Novel Materials and Plastics
Research in new materials, and especially polymers, have created an emerging class of new materials known as intelligent or smart polymers, enabling new applications. Sartorius aims at identifying within these dynamic and wriggling innovations the ones that would fit for the next generation of single-use films, plastics, polymers and components for life sciences and biopharma. Our goal is not to replace existing proven materials for existing applications but to enable new functionalities that would not be possible without these new materials.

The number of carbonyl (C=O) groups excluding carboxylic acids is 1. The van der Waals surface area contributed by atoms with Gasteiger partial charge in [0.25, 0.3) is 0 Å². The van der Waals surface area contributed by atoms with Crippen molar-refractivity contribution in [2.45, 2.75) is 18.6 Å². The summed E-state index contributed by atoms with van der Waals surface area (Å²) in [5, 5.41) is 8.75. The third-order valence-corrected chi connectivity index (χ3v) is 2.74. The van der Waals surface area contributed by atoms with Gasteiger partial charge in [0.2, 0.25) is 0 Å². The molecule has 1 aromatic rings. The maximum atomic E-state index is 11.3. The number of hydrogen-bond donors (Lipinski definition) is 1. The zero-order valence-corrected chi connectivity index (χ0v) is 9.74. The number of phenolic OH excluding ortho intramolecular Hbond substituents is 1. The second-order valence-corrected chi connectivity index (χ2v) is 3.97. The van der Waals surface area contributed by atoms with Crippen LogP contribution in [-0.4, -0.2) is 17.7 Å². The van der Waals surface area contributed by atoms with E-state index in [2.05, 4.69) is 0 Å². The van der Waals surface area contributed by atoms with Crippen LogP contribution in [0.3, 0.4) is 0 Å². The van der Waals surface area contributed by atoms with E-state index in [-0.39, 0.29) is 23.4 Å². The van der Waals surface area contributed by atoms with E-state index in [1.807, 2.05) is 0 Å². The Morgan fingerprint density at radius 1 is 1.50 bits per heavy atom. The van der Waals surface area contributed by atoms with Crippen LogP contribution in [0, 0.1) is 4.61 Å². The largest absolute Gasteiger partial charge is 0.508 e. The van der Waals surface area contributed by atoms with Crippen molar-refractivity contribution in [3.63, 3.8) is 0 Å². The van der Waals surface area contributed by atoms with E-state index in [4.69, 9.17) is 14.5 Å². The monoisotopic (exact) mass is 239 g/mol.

Our non-exhaustive domain of interests includes self-healing materials whose properties after damage are partially restored without human intervention and responsive materials and stimuli-responsive materials that react, sense, and respond to an external condition in a predetermined shape. Additionally, we are sensitive to nature-inspired solutions in our research approach. Our program also covers biomimetic materials (which follow a design motif derived from nature), new biosourced polymers (which are derived from biomass) and biodegradable polymers (which can be decomposed by the action of a living organism). These developments are functionality driven and we take specific care of the use and origin of these materials in the global context of the Sartorius sustainability strategy.